Another problem students have with syntax when they first begin hand coding is taking what they see on a whiteboard or a projection screen or a demonstration monitor and translating into finger strokes on their own computer. The details are minute and exacting. The more time they can spend developing some muscle memory around these strange new keys they are using on their keyboards, the better they will do. People who have been keyboarding for years can be thrown into beginner’s mode hunting for curly braces and brackets and slashes and equals signs.

If you are teaching, either face to face or in online classes, how do you teach syntax?

Useful links: Color functions, table element, weak ties

color picker

A visual guide to SASS and Compass color functions. Very interesting and useful page for people using SASS and Compass.

A Complete Guide to the Table Element is an excellent resource. It’s from Chris Coyier at CSS Tricks.

I found this article in Wired about weak ties in networks like Twitter very interesting. Your Casual Acquaintances on Twitter Are Better Than Your Close Friends on Facebook.

Main element added to HTML 5.1

Main St 1903
The <main> element was added to the HTML 5 specification recently. The element name is pretty obvious in meaning, but just in case you want the W3C’s definition, it is the “main content of the body of a document or application.”

The <main> element can include only content that is unique to a page. Repeating content such as navigation, copyright information or banners do not belong in the <main> element. There can only be one <main> element in a document, and the element should not be a descendant of an <article>, <aside>, or <nav>.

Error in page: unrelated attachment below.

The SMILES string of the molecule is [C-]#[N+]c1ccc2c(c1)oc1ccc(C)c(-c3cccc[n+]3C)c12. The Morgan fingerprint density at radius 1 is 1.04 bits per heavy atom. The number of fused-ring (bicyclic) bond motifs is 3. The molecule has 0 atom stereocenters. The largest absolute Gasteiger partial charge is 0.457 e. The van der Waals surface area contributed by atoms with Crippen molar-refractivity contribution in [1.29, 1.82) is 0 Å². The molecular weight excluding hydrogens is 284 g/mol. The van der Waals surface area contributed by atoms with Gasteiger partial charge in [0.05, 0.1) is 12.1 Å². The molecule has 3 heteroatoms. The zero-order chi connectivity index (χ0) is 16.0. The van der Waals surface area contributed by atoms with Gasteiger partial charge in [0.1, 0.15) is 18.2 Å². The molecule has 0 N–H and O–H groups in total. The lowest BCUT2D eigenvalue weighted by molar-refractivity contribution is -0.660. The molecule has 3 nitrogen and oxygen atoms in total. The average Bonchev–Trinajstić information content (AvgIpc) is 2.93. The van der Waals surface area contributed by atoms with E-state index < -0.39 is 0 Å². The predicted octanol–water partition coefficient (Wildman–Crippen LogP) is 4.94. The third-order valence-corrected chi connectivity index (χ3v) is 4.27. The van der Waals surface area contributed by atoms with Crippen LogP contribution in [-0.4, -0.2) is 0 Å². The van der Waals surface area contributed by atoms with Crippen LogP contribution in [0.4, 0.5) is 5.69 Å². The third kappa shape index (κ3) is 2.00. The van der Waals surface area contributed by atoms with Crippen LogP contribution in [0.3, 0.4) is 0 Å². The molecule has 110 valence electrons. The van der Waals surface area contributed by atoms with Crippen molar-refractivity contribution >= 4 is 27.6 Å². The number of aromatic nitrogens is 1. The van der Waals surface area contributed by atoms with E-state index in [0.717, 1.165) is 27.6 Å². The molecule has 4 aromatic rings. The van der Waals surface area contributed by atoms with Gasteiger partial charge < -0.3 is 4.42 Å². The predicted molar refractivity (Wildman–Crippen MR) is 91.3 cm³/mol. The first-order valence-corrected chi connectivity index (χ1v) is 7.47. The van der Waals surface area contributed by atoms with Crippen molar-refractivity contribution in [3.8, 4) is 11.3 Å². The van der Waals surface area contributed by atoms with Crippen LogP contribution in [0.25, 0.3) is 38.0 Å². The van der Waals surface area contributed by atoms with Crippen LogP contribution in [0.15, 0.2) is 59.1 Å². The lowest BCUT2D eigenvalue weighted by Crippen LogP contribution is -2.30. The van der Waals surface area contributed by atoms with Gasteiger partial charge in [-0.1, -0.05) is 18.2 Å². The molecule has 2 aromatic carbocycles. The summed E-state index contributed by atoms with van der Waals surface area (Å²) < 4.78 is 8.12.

The W3C does suggest that a <main> element could “a grouping content or sectioning content element as appropriate.” I interpret this to mean you can nest a <main> element in a <div> or a <section>. If I’m misunderstanding what this means, I hope someone will speak up with a correction.

Coding with <main> until the new wears off

Until assistive devices include a keyboard command that will move the focus directly to the <main> element, a best practice suggested for accessibility is to include the ARIA role “main” as an attribute of the element. For example:

<main role="main">

Some browsers (and validators) won’t recognize <main> immediately, although browser support is coming quickly. If you start using it now, be sure to include this in your CSS, along with the other HTML5 resets:

main {display:block;}

For older versions of Internet Explorer, add this to your script.


The html5shiv now includes <main>, so make sure you have a current version of that if you are hosting it on your own server.

Code Examples

You can see a couple of code examples demonstrating appropriate use of the <main> element on this W3C page.

Useful Links: the future of content, Adobe web fonts, HTML Imports

Drupalcon Keynote by Karen McGrane with Video, Slides, and transcript. One of many worthwhile ideas she discusses:

I’ve gotten the reputation of being the president of the WYSIWYG Haters Club, which is true, and if you don’t buy into my rationale here today…

I’m going have to continue my graffiti crime spree. People assume I must be some kind of markdown evangelist. The problem isn’t the toolbar. Truth is, I don’t care if users make headings and bulleted lists with a toolbar or markdown codes. The problem with WYSIWYG is that we are allowing content creators to treat the web like it’s print.

Where do you think WYSIWYG came from?

It came from XEROX. Xerox PARC. Because they invented the laser printer.

How to Use Adobe Edge Web Fonts on Your Site from Design Shack is a good look at how to make the new Adobe Edge Web Fonts work for you. Both the problems and the benefits are outlined along with step by step instructions.

The W3C released the first working draft of HTML Imports. HTML Imports are a way to include and reuse HTML documents in other HTML documents.